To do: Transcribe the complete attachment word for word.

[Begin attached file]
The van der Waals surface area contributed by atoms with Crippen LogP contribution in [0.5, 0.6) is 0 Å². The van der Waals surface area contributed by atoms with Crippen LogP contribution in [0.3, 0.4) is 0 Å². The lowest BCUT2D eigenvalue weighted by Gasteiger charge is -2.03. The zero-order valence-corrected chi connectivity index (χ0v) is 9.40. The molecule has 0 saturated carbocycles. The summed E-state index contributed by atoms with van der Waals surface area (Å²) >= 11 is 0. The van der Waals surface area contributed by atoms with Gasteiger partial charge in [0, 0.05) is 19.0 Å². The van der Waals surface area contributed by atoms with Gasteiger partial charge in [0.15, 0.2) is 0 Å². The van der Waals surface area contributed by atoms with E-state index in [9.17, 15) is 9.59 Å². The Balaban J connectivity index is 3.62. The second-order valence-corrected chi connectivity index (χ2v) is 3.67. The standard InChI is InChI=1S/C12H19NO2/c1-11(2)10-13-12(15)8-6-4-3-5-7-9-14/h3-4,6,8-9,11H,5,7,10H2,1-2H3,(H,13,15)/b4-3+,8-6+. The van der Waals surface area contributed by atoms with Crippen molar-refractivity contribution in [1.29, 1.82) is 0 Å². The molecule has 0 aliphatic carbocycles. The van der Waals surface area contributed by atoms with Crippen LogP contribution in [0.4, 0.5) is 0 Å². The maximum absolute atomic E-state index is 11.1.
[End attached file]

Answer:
The van der Waals surface area contributed by atoms with Crippen LogP contribution in [0.5, 0.6) is 0 Å². The van der Waals surface area contributed by atoms with Crippen LogP contribution in [0.3, 0.4) is 0 Å². The lowest BCUT2D eigenvalue weighted by Gasteiger charge is -2.03. The zero-order valence-corrected chi connectivity index (χ0v) is 9.40. The molecule has 0 saturated carbocycles. The summed E-state index contributed by atoms with van der Waals surface area (Å²) >= 11 is 0. The van der Waals surface area contributed by atoms with Gasteiger partial charge in [0, 0.05) is 19.0 Å². The van der Waals surface area contributed by atoms with Gasteiger partial charge in [0.15, 0.2) is 0 Å². The van der Waals surface area contributed by atoms with E-state index in [9.17, 15) is 9.59 Å². The Balaban J connectivity index is 3.62. The second-order valence-corrected chi connectivity index (χ2v) is 3.67. The standard InChI is InChI=1S/C12H19NO2/c1-11(2)10-13-12(15)8-6-4-3-5-7-9-14/h3-4,6,8-9,11H,5,7,10H2,1-2H3,(H,13,15)/b4-3+,8-6+. The van der Waals surface area contributed by atoms with Crippen molar-refractivity contribution in [1.29, 1.82) is 0 Å². The molecule has 0 aliphatic carbocycles. The van der Waals surface area contributed by atoms with Crippen LogP contribution in [0.4, 0.5) is 0 Å². The maximum absolute atomic E-state index is 11.1.